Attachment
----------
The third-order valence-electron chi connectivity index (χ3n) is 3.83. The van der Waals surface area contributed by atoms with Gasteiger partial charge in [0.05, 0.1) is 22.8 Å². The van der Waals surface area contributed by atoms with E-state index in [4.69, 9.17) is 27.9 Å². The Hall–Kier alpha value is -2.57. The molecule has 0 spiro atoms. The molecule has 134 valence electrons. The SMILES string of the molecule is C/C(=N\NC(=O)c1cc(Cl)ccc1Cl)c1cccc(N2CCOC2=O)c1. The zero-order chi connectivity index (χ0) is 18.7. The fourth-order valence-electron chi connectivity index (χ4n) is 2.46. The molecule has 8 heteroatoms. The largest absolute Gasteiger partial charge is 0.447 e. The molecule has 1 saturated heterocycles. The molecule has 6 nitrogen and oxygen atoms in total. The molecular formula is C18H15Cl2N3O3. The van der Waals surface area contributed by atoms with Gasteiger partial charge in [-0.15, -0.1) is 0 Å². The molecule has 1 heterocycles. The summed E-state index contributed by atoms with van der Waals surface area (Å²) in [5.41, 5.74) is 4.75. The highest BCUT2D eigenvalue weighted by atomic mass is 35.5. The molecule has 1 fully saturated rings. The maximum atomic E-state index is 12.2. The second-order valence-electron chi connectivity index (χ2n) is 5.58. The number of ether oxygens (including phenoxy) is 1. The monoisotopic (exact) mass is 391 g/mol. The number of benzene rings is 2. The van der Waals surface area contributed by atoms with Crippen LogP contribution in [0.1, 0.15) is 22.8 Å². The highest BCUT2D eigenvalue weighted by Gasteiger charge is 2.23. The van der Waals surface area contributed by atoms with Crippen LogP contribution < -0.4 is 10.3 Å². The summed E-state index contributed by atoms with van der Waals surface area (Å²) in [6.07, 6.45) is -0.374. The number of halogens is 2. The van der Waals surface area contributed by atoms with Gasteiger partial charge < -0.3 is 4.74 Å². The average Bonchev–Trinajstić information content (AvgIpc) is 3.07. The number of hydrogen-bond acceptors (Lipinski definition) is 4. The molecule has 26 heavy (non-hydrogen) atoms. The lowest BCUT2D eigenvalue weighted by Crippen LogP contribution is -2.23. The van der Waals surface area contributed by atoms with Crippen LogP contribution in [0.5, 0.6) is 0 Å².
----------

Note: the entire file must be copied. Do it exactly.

The third-order valence-electron chi connectivity index (χ3n) is 3.83. The van der Waals surface area contributed by atoms with Gasteiger partial charge in [0.05, 0.1) is 22.8 Å². The van der Waals surface area contributed by atoms with E-state index in [4.69, 9.17) is 27.9 Å². The Hall–Kier alpha value is -2.57. The molecule has 0 spiro atoms. The molecule has 134 valence electrons. The SMILES string of the molecule is C/C(=N\NC(=O)c1cc(Cl)ccc1Cl)c1cccc(N2CCOC2=O)c1. The zero-order chi connectivity index (χ0) is 18.7. The fourth-order valence-electron chi connectivity index (χ4n) is 2.46. The molecule has 8 heteroatoms. The largest absolute Gasteiger partial charge is 0.447 e. The molecule has 1 saturated heterocycles. The molecule has 6 nitrogen and oxygen atoms in total. The molecular formula is C18H15Cl2N3O3. The van der Waals surface area contributed by atoms with Gasteiger partial charge in [-0.15, -0.1) is 0 Å². The molecule has 1 heterocycles. The summed E-state index contributed by atoms with van der Waals surface area (Å²) in [5.41, 5.74) is 4.75. The highest BCUT2D eigenvalue weighted by atomic mass is 35.5. The molecule has 1 fully saturated rings. The maximum atomic E-state index is 12.2. The second-order valence-electron chi connectivity index (χ2n) is 5.58. The number of ether oxygens (including phenoxy) is 1. The monoisotopic (exact) mass is 391 g/mol. The number of benzene rings is 2. The van der Waals surface area contributed by atoms with Crippen LogP contribution in [0.1, 0.15) is 22.8 Å². The highest BCUT2D eigenvalue weighted by Gasteiger charge is 2.23. The van der Waals surface area contributed by atoms with Crippen LogP contribution < -0.4 is 10.3 Å². The summed E-state index contributed by atoms with van der Waals surface area (Å²) in [6.07, 6.45) is -0.374. The number of halogens is 2. The van der Waals surface area contributed by atoms with Gasteiger partial charge < -0.3 is 4.74 Å². The average Bonchev–Trinajstić information content (AvgIpc) is 3.07. The number of hydrogen-bond acceptors (Lipinski definition) is 4. The molecule has 26 heavy (non-hydrogen) atoms. The lowest BCUT2D eigenvalue weighted by Crippen LogP contribution is -2.23. The van der Waals surface area contributed by atoms with Crippen LogP contribution in [0.5, 0.6) is 0 Å².